In the new book “There’s No Crying in Newsrooms: What Women Have Learned About What It Takes to Lead,” authors Kristin Grady Gilger, senior dean at the Walter Cronkite School of Journalism and Mass Communications at Arizona State University, and Julia Wallace, the first woman editor-in-chief at the Atlanta Journal-Constitution, share stories of groundbreaking women journalists.
In this excerpt, the authors explore what’s changed—and what hasn’t—in newsrooms.
Women who entered the news business in the 1970s and 1980s relished breaking barriers. They called in news stories while in labor and parked their babies under their desks. They had “trailing spouses” who followed them from one end of the country to the other, or they skipped marriage and children altogether, unable or unwilling to sandwich in a personal life against the press of the news.
They learned to navigate a world that was male to its core—and they were called pushy broads and worse for their efforts.
These women accepted and even welcomed the challenges they faced, partly for personal reasons and partly because they felt that history was on their side. They chased exciting careers doing important work, and they believed that in doing so they would clear the way for generations of female journalists after them.
What they never imagined was that decades later, women would be facing many of the same barriers.
In 2018, women in media held fewer positions of power, were promoted more slowly, and made less money than their male counterparts. And, as the #MeToo movement has so vividly illustrated, women still contend with sexual predators as well as a range of lesser but no less toxic behaviors that former television executive Kate O’Brian describes as “plain old disrespect.”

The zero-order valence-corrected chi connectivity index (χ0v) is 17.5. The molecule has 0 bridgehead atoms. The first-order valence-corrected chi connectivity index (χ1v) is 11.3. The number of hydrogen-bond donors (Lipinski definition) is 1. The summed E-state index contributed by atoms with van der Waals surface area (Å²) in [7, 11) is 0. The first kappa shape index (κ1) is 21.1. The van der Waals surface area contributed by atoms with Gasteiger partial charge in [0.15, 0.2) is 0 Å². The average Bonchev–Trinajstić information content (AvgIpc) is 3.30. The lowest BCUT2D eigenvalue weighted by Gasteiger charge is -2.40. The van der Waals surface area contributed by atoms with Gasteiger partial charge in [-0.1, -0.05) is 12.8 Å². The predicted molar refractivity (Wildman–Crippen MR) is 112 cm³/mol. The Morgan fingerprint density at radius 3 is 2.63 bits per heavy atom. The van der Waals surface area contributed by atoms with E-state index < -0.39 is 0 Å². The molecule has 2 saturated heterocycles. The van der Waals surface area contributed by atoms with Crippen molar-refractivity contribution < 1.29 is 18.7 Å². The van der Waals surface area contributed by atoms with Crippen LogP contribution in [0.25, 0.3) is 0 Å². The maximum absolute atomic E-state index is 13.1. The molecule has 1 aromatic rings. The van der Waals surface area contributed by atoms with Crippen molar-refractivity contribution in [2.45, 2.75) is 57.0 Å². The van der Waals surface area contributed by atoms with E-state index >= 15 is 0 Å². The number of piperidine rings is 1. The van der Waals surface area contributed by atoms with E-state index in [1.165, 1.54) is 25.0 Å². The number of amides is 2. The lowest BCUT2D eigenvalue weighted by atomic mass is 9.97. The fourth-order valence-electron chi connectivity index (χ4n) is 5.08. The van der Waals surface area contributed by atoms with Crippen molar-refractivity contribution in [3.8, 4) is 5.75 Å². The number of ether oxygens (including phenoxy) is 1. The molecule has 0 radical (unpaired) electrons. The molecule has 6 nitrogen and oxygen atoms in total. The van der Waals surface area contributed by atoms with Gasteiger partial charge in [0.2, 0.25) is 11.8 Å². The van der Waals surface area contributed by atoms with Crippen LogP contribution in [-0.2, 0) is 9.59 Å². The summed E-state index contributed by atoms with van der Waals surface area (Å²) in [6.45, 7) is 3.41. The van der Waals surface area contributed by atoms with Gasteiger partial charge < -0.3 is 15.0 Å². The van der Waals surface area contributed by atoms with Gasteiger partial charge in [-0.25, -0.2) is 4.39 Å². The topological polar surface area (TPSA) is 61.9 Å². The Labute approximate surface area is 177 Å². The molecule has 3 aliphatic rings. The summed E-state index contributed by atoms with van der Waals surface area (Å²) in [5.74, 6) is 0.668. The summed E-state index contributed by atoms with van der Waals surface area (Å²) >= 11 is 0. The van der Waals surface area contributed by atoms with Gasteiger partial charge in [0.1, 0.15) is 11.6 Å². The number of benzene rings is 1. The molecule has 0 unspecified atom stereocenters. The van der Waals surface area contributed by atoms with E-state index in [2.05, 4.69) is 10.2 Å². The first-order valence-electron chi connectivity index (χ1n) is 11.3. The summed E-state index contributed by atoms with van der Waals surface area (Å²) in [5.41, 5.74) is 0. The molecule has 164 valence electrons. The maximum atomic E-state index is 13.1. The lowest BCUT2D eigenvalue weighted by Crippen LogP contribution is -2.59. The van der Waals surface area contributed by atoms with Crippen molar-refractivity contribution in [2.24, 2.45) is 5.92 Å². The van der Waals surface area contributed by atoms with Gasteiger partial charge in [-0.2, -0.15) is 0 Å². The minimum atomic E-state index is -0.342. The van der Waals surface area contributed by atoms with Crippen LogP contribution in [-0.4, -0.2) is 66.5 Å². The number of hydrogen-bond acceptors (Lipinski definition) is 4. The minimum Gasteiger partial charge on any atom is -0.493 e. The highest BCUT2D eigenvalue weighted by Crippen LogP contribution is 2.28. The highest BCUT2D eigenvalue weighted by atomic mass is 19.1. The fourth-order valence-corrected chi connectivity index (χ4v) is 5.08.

“I find it surprising we haven’t made more progress,” said Madhulika Sikka, who entered the business in the 1980s and went on to hold top jobs at NPR and The Washington Post. “I don’t think we did all this work and tried to be role models and examples to other women just to tell them now, ‘Well you’ve just got to keep sucking it up.’”
Susan Goldberg remembers the disbelief she encountered in 1987 when she became the first female managing editor of the San Jose Mercury News. When she was introduced to people more often than not the response was an incredulous, “You’re the managing editor?”
She doesn’t think the reaction would be much different today. “I would like to tell you I’m having a totally different conversation than I had thirty years ago, but it’s the same conversation, and it’s so frustrating,” said Goldberg, who now heads National Geographic. “There are fewer women running newsrooms now than there were then. It’s astounding.”
Excerpt from “There’s No Crying in Newsrooms: What Women Have Learned About What it Takes to Lead,” by Kristin Grady Gilger and Julia Wallace, Roman & Littlefield Publishing Group, Inc., 2019.